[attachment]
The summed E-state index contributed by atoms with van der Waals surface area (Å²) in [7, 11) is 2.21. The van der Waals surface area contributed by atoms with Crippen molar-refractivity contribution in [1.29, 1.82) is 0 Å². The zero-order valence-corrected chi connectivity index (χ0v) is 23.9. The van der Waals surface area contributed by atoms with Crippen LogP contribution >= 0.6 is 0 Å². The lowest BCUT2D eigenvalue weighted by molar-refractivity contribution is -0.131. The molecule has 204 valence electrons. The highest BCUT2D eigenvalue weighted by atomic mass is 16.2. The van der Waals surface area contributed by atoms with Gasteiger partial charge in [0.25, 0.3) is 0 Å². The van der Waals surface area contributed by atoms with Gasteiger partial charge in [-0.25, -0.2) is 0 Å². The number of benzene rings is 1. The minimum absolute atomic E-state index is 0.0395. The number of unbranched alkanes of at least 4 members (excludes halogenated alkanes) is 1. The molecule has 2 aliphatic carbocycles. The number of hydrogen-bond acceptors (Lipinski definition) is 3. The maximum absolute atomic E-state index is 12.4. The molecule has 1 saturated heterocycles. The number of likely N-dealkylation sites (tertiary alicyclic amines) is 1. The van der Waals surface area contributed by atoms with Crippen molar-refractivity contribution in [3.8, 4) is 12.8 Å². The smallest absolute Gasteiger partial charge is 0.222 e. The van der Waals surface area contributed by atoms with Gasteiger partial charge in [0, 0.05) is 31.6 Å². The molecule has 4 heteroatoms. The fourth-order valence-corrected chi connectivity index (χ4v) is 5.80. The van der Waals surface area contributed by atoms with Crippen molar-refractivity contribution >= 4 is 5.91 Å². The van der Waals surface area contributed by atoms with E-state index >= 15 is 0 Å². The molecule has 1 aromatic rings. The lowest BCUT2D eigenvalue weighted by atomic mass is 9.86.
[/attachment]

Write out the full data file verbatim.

The summed E-state index contributed by atoms with van der Waals surface area (Å²) in [7, 11) is 2.21. The van der Waals surface area contributed by atoms with Crippen molar-refractivity contribution in [1.29, 1.82) is 0 Å². The zero-order valence-corrected chi connectivity index (χ0v) is 23.9. The van der Waals surface area contributed by atoms with Crippen LogP contribution >= 0.6 is 0 Å². The lowest BCUT2D eigenvalue weighted by molar-refractivity contribution is -0.131. The molecule has 204 valence electrons. The highest BCUT2D eigenvalue weighted by atomic mass is 16.2. The van der Waals surface area contributed by atoms with Gasteiger partial charge in [0.25, 0.3) is 0 Å². The van der Waals surface area contributed by atoms with Gasteiger partial charge in [-0.25, -0.2) is 0 Å². The number of benzene rings is 1. The minimum absolute atomic E-state index is 0.0395. The number of unbranched alkanes of at least 4 members (excludes halogenated alkanes) is 1. The molecule has 2 aliphatic carbocycles. The number of hydrogen-bond acceptors (Lipinski definition) is 3. The maximum absolute atomic E-state index is 12.4. The molecule has 1 saturated heterocycles. The number of likely N-dealkylation sites (tertiary alicyclic amines) is 1. The van der Waals surface area contributed by atoms with Crippen molar-refractivity contribution in [3.8, 4) is 12.8 Å². The smallest absolute Gasteiger partial charge is 0.222 e. The van der Waals surface area contributed by atoms with Gasteiger partial charge in [0, 0.05) is 31.6 Å². The molecule has 4 heteroatoms. The fourth-order valence-corrected chi connectivity index (χ4v) is 5.80. The van der Waals surface area contributed by atoms with Crippen molar-refractivity contribution >= 4 is 5.91 Å². The van der Waals surface area contributed by atoms with E-state index >= 15 is 0 Å². The molecule has 1 aromatic rings. The lowest BCUT2D eigenvalue weighted by atomic mass is 9.86.